In a similar way that I charged the students, I would like to also give a charge to the entire campus community…Our collective vision for the future should be rich with an outrageous ambition to make things better, not just for our students, our faculty, our staff, but for the larger community. I ask that we dream big and set aspirational goals, but be forever mindful of the steps, sometimes first steps, sometimes baby steps, that we must take to move forward.
I have taken to heart the position recently offered by Steve Wartman of the Association of Academic Health Centers, who states that “health sciences universities like us should no longer be able to say that their missions are solely education, research and service/patient care. Missions instead must be viewed as functions that enable institutions to achieve their overarching mission, which ultimately is the improved health and well-being of their communities.”
In order to do this, we must be deliberate in what has been called a “recalibration,” a value proposition for all academic health centers.
As we look to the future, we must make sure that education is more explicitly linked to societal needs.
As we look to the future, we must make sure that education is more explicitly linked to societal needs, research to health, and patient care to specific community and regional needs. We cannot do that alone without the community and the recognition of the fact that there are other members of the team who will be there with us in shaping the future of health care. Interprofessional collaborations and interprofessional training will be at the center of these new recalibrations.
So what are the expectations for the future of health sciences universities like DMU?
I would offer that we be very deliberate and be bold in our vision. I believe we, too, must recalibrate. Not only does it mean a new way of thinking to embrace best practices, but also a boldness in approach, which requires that we become very deliberate in our effort to connect with the community at large.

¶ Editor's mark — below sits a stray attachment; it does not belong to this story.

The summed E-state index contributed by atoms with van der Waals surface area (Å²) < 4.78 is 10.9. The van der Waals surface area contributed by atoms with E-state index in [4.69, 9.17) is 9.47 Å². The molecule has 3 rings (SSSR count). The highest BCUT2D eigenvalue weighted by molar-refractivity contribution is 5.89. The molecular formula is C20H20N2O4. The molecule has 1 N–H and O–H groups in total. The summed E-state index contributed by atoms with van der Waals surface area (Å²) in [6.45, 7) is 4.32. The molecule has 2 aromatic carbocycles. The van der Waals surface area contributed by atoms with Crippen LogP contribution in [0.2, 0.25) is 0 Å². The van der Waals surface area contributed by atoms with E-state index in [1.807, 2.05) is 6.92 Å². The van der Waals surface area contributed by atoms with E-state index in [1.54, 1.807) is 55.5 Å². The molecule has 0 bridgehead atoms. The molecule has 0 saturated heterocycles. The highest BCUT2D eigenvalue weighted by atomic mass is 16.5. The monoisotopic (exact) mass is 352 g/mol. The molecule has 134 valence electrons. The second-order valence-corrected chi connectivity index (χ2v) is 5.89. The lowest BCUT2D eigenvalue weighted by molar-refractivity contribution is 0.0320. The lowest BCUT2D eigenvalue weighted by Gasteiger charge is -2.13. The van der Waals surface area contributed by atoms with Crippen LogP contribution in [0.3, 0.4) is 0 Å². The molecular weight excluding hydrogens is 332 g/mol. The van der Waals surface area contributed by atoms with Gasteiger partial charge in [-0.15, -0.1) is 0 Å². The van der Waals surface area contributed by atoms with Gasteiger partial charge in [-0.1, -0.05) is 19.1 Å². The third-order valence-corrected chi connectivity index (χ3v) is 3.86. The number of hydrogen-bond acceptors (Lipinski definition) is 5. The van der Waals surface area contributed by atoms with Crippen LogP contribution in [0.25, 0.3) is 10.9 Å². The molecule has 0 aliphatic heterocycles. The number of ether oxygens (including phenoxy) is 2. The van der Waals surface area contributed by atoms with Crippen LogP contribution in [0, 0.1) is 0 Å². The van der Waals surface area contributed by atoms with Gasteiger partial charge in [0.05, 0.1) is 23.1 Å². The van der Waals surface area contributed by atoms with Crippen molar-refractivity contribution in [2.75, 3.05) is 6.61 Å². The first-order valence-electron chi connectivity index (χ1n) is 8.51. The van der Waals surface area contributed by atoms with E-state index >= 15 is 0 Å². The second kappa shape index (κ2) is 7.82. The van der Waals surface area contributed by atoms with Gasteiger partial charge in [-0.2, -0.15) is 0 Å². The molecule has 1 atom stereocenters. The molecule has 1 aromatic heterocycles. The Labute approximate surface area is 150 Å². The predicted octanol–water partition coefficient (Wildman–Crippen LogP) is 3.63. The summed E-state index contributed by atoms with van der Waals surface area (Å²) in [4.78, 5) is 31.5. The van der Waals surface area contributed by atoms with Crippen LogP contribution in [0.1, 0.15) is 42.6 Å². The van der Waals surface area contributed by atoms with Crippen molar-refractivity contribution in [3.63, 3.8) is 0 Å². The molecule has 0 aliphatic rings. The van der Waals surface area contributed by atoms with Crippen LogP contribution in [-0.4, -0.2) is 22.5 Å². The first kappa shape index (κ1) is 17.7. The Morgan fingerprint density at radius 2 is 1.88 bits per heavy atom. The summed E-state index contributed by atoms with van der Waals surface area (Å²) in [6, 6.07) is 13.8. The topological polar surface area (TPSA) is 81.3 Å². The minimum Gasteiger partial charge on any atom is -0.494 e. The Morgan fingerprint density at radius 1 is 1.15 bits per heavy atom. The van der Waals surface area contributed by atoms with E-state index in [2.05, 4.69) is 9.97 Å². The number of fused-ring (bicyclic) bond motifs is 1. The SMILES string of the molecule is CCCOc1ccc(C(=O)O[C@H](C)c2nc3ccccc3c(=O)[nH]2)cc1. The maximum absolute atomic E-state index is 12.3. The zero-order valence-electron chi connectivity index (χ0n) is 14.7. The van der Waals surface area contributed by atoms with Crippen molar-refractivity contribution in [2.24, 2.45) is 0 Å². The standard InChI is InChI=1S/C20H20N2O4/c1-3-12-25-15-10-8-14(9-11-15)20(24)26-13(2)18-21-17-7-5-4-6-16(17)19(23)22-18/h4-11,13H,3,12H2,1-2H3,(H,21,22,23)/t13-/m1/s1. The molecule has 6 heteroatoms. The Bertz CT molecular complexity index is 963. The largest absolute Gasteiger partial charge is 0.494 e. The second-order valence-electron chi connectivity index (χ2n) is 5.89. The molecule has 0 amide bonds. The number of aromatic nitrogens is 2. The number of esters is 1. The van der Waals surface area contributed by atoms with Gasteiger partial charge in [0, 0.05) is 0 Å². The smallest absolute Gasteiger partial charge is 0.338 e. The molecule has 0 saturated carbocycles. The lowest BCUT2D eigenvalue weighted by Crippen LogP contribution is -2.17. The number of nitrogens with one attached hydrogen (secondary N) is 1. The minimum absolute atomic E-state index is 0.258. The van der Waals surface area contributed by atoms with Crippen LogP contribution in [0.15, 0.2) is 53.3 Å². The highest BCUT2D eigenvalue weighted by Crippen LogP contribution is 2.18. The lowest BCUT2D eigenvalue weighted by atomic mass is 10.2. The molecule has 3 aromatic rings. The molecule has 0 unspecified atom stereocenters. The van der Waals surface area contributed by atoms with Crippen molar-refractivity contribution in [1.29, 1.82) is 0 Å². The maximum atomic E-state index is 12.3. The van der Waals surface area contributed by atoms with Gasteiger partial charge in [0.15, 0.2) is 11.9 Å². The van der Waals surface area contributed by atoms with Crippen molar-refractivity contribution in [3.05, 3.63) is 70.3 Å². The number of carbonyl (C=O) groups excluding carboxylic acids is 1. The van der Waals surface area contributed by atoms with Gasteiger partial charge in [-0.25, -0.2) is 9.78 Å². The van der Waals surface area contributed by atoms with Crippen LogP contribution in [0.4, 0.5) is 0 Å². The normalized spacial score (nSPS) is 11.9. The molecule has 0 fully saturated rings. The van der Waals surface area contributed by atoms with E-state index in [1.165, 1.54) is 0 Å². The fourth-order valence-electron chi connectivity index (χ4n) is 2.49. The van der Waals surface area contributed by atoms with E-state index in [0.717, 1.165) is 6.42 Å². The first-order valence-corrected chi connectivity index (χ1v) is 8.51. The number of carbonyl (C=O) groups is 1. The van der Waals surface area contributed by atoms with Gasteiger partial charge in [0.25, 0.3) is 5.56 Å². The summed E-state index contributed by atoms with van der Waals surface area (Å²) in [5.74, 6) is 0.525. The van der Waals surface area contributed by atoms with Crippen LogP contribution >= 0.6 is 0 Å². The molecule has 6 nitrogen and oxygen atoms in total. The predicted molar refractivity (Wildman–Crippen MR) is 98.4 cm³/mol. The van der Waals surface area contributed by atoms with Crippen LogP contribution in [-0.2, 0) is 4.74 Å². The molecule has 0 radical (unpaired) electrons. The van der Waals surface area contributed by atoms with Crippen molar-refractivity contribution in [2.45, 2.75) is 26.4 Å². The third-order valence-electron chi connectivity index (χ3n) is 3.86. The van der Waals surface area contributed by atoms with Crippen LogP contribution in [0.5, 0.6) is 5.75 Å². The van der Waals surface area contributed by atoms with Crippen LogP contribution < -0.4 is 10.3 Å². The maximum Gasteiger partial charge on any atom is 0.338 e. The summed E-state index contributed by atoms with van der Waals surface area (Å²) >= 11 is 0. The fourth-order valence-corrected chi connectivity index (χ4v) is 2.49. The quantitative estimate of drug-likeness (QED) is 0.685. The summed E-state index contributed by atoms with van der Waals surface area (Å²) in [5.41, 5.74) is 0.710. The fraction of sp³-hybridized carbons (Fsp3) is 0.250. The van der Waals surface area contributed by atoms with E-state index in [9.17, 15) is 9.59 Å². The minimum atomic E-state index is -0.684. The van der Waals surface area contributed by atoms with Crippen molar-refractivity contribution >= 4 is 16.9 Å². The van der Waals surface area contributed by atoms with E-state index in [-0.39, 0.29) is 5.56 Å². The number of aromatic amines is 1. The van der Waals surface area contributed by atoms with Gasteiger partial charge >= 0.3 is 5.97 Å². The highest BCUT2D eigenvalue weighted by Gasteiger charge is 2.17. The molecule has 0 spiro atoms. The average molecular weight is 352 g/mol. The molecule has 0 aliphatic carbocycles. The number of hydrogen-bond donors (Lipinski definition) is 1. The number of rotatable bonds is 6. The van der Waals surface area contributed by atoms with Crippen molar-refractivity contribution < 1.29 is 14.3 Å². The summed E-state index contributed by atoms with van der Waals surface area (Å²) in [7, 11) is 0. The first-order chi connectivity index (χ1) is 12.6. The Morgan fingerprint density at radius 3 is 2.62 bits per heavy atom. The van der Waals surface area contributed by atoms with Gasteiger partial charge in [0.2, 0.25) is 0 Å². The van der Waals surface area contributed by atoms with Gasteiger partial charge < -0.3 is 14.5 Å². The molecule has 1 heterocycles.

So I can imagine a Des Moines University of the future that has become a destination institution where we will be recognized nationally for our innovative health education programs that promote lifelong learning.
We will be recognized as a leader and partner in the delivery of premier services that impact health, wellness and education in our communities.
We will partner to engage in transforming our communities to be healthy and well.
And we will value the discovery of knowledge and cultivate distinctive faculty and student researchers with a commitment to health and excellence.
Personally, I have a passion for higher education and a commitment to academic excellence. My vision for the future of Des Moines University centers around a simple principle of excellence…In all that we do, we place the highest priority on respect for the dignity and diversity of the members of the entire campus community – patients, students, faculty, employees and volunteers. We are committed to supporting professional, intellectual and emotional growth so that all may have the opportunity to fulfill their potential and achieve their goals. We also embrace the values of honesty, accountability, collaboration and inclusiveness as the basic tenets of integrity. We are committed to fostering a climate that doesn’t just tolerate differences but treasures them, because we become better citizens of this world and better health care providers when we embrace the rich opportunities afforded to us when we learn from our differences.
I see DMU becoming a destination institution for individuals committed to learning in an environment that promotes excellence, from the delivery of the curriculum in state-of-the-art facilities and hands-on learning experiences that stress the personal touch in a compassionate and holistic manner, to a curriculum that addresses culturally competent care. And as we promote health and wellness, we embrace a philosophy which challenges us to shift from an illness model to a wellness model of care…
Given our purpose, given our vision for the future, we will continue to stand on one simple principle – we will remain committed to health and committed to excellence in all that we do.
I accept the calls to service, and I challenge us all to move forward together in striving for excellence. And as I heed the calls to service, accept the challenge for leadership and reaffirm my own personal core values of inclusivity, diversity, integrity, compassion and collaboration, and my own commitment to integral leadership and servant leadership, then let us all go forward in celebrating Des Moines University, for all that it has been and all that it will become, for we are truly doing a world of good with a commitment to health and excellence.